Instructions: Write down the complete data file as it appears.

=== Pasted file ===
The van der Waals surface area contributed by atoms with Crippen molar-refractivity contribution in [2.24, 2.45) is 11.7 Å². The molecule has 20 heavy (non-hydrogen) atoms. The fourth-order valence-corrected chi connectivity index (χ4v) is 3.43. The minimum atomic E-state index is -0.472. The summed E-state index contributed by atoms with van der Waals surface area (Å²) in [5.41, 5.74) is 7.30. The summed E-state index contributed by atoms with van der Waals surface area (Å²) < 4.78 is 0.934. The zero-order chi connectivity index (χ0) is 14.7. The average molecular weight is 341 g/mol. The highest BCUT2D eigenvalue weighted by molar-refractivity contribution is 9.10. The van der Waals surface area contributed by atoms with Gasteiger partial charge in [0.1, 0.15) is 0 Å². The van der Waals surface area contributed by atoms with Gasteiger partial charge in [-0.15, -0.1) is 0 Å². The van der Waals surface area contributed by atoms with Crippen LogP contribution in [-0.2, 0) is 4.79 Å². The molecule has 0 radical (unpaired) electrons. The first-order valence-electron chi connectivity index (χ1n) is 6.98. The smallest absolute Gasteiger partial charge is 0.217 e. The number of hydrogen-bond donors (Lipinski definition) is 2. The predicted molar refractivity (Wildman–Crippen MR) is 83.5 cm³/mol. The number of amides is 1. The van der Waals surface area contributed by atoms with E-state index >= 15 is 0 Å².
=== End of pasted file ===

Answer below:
The van der Waals surface area contributed by atoms with Crippen molar-refractivity contribution in [2.24, 2.45) is 11.7 Å². The molecule has 20 heavy (non-hydrogen) atoms. The fourth-order valence-corrected chi connectivity index (χ4v) is 3.43. The minimum atomic E-state index is -0.472. The summed E-state index contributed by atoms with van der Waals surface area (Å²) in [5.41, 5.74) is 7.30. The summed E-state index contributed by atoms with van der Waals surface area (Å²) < 4.78 is 0.934. The zero-order chi connectivity index (χ0) is 14.7. The average molecular weight is 341 g/mol. The highest BCUT2D eigenvalue weighted by molar-refractivity contribution is 9.10. The van der Waals surface area contributed by atoms with Gasteiger partial charge in [0.1, 0.15) is 0 Å². The van der Waals surface area contributed by atoms with Gasteiger partial charge in [-0.15, -0.1) is 0 Å². The van der Waals surface area contributed by atoms with Crippen LogP contribution in [-0.2, 0) is 4.79 Å². The molecule has 0 radical (unpaired) electrons. The first-order valence-electron chi connectivity index (χ1n) is 6.98. The smallest absolute Gasteiger partial charge is 0.217 e. The number of hydrogen-bond donors (Lipinski definition) is 2. The predicted molar refractivity (Wildman–Crippen MR) is 83.5 cm³/mol. The number of amides is 1. The van der Waals surface area contributed by atoms with E-state index >= 15 is 0 Å².